That’s where my heart is and where I feel a strength in offering care. Clinical Herbalism is an extension – when we feel better, we can do better. I myself deal with chronic health issues and know what a challenge it can be to show up for our lives when we don’t feel well.
Some of my formal herbal study has been at The Northeast School of Botanical Medicine (2011-13) in Ithaca, NY, Clearpath School of Herbal Medicine (2014) in Montague, MA, and the Commonwealth School of Holistic Herbalism (2016-present) in Boston, MA, where I’m currently faculty in the Clinical Herbalism Program. I’ve apprenticed at United Plant Savers in Rutland, OH, the foremost medicinal plant conservation organization in the US.
Informal study happens every day. Gardening, making medicine, living in urban and rural environments and observing the plants and how they act and what they tell, always nibbling and touching and smelling and watching.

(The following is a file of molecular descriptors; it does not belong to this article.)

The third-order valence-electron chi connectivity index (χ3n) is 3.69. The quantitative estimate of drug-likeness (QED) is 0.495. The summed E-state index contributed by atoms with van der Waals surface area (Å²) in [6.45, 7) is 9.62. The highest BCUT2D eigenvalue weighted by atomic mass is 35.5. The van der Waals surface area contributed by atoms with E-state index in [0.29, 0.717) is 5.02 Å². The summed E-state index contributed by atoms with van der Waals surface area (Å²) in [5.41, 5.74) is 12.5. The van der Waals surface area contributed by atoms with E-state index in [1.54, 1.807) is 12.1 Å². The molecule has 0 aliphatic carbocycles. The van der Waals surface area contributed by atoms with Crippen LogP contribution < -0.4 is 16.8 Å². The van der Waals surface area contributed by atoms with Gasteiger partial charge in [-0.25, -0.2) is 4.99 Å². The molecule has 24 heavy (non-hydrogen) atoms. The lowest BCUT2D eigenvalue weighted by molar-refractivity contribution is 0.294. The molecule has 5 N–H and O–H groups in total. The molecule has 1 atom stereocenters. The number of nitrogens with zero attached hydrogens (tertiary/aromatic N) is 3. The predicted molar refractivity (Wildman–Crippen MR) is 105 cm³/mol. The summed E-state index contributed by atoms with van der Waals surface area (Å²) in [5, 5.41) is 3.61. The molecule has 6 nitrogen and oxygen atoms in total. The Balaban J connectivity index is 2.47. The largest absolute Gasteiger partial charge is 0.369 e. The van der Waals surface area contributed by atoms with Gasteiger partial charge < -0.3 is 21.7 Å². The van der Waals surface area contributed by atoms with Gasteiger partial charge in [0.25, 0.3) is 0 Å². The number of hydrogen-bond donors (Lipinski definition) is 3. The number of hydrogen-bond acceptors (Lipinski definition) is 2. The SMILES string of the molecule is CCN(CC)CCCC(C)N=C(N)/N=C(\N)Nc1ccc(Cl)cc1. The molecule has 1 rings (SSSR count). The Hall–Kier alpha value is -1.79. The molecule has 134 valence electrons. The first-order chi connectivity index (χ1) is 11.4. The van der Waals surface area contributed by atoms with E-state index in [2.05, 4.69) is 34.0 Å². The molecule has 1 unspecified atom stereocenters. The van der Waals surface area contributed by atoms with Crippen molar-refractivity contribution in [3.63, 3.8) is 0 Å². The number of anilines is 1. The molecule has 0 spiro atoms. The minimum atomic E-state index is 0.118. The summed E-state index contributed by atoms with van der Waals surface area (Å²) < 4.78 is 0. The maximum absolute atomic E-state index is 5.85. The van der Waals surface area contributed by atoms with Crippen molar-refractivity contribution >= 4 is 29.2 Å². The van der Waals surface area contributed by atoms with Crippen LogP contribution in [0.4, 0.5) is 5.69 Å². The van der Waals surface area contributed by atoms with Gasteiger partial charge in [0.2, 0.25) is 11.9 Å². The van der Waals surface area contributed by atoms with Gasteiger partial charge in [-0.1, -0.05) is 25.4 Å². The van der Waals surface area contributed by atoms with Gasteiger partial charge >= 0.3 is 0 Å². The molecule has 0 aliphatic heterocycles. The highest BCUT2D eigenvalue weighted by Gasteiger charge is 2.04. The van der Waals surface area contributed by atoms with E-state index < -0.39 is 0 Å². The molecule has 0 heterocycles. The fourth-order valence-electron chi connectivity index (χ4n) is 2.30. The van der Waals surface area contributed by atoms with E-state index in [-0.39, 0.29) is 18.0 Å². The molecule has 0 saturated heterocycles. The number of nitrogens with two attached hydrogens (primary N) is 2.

I’ve practiced in a range of settings with people I feel honored to support, from private sessions to backwoods protest encampments, free clinics like the Ithaca Free Clinic and the People’s Medicine Clinic, festivals, pop-up clinics in Dinetah (Navajo Nation) and Appalachia, and Indigenous-led mobilizations.
Additionally, I stay engaged with areas of study that build a robust herbal practice, like taking college-level courses in human anatomy and physiology, emergency medicine (EMT) and nutrition, Gestalt Therapy, as well as attending conferences and workshops when I can.
You can read about what ideas shape my practice of herbalism here.